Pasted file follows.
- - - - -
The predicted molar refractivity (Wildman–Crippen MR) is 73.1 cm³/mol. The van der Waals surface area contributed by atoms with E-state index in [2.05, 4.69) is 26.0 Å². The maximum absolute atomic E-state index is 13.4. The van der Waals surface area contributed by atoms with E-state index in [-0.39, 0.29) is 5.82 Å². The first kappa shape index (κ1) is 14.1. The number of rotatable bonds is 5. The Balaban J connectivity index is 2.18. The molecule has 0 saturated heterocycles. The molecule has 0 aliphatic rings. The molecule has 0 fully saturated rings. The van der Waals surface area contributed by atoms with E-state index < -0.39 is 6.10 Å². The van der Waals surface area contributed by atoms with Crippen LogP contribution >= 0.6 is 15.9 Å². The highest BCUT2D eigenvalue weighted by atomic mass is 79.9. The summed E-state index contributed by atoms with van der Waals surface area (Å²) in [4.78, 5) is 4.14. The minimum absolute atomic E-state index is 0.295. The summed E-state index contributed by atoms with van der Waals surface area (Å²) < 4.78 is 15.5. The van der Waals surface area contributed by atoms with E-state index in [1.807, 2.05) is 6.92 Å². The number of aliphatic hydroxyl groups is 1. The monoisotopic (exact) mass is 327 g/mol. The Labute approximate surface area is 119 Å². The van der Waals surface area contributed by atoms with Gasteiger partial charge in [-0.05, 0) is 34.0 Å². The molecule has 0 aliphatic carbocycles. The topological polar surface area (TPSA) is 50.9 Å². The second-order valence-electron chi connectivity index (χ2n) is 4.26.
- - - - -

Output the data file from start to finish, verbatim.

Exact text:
The predicted molar refractivity (Wildman–Crippen MR) is 73.1 cm³/mol. The van der Waals surface area contributed by atoms with E-state index in [2.05, 4.69) is 26.0 Å². The maximum absolute atomic E-state index is 13.4. The van der Waals surface area contributed by atoms with E-state index in [-0.39, 0.29) is 5.82 Å². The first kappa shape index (κ1) is 14.1. The number of rotatable bonds is 5. The Balaban J connectivity index is 2.18. The molecule has 0 saturated heterocycles. The molecule has 0 aliphatic rings. The molecule has 0 fully saturated rings. The van der Waals surface area contributed by atoms with E-state index < -0.39 is 6.10 Å². The van der Waals surface area contributed by atoms with Crippen LogP contribution >= 0.6 is 15.9 Å². The highest BCUT2D eigenvalue weighted by atomic mass is 79.9. The summed E-state index contributed by atoms with van der Waals surface area (Å²) in [4.78, 5) is 4.14. The minimum absolute atomic E-state index is 0.295. The summed E-state index contributed by atoms with van der Waals surface area (Å²) < 4.78 is 15.5. The van der Waals surface area contributed by atoms with E-state index in [1.807, 2.05) is 6.92 Å². The number of aliphatic hydroxyl groups is 1. The monoisotopic (exact) mass is 327 g/mol. The Labute approximate surface area is 119 Å². The van der Waals surface area contributed by atoms with Gasteiger partial charge in [-0.05, 0) is 34.0 Å². The molecule has 0 aliphatic carbocycles. The topological polar surface area (TPSA) is 50.9 Å². The second-order valence-electron chi connectivity index (χ2n) is 4.26.